Master filmmaker Hayao Miyazaki steps out of retirement to bring us ‘The Boy and the Heron’, arguably one of his most personal, emotional and wonderfully surreal films ever.
“Animators can only draw from their own experiences of pain and shock and emotion”. That quote from Miyazaki, could be the tagline for The Boy and the Heron, his 12th film for Studio Ghibli which was founded in 1985. The legendary director left filmmaking after his 2013 film ‘The Wind Rises’, only to dabble with a short film several years later, which sparked an idea for this new feature in 2016.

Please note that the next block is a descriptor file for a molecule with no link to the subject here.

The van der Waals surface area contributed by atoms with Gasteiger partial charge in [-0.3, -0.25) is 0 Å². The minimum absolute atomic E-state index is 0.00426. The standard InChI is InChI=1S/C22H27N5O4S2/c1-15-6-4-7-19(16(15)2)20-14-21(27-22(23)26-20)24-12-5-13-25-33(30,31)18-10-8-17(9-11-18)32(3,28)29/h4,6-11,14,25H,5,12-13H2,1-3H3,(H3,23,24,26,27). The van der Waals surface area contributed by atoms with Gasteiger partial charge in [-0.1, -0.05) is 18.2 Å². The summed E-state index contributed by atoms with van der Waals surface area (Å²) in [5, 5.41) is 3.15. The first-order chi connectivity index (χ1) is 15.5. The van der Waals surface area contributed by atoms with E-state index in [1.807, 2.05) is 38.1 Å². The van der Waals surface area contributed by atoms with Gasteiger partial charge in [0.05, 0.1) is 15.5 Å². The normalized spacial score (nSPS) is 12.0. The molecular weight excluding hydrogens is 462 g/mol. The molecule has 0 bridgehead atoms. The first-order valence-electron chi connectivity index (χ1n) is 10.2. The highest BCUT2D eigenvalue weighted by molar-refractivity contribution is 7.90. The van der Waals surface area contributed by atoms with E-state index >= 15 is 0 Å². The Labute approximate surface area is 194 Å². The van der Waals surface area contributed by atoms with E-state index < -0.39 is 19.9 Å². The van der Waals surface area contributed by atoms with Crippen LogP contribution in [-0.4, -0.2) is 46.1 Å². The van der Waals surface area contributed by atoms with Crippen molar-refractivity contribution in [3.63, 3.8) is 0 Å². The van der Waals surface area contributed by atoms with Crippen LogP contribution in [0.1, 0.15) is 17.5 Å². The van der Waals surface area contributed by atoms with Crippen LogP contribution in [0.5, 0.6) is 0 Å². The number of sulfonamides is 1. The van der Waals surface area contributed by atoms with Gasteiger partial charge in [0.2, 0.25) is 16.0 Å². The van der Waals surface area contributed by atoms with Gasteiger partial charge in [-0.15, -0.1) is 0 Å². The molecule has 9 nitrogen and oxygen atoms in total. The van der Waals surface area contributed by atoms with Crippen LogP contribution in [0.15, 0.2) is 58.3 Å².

Set during the Second World War, The Boy and the Heron tells the tale of Mahito (Luca Padovan), a Japanese boy, who after the death of his mother in a hospital fire, must move to the country with his father and his new pregnant stepmother (Gemma Chan). The early flashback scenes of the fire are some of the most emotionally evocative in the film. Miyazaki’s experiences of World War II as a boy have shaped much of his work, and you can feel the fear and confusion of the fires and panic through the breathtaking impressionistic animation in those moments. Upon arriving at the new house, not all is as it seems as a mysterious grey Heron seems to be stalking Mahito, trying to draw him closer to a strange tower on the house grounds. Distracted by the Heron, Mahito becomes closed off and distant, needing to discover the truth about the Heron. The film’s Japanese title ‘How Do You Live’, is taken from the 1937 novel of the same name by Genzaburo Yoshino. The film isn’t a direct adaptation of the book, but shares some of the same themes of spiritual growth and humanity. However there is a moment in the the film where the book is gifted to Mahito by his late mother.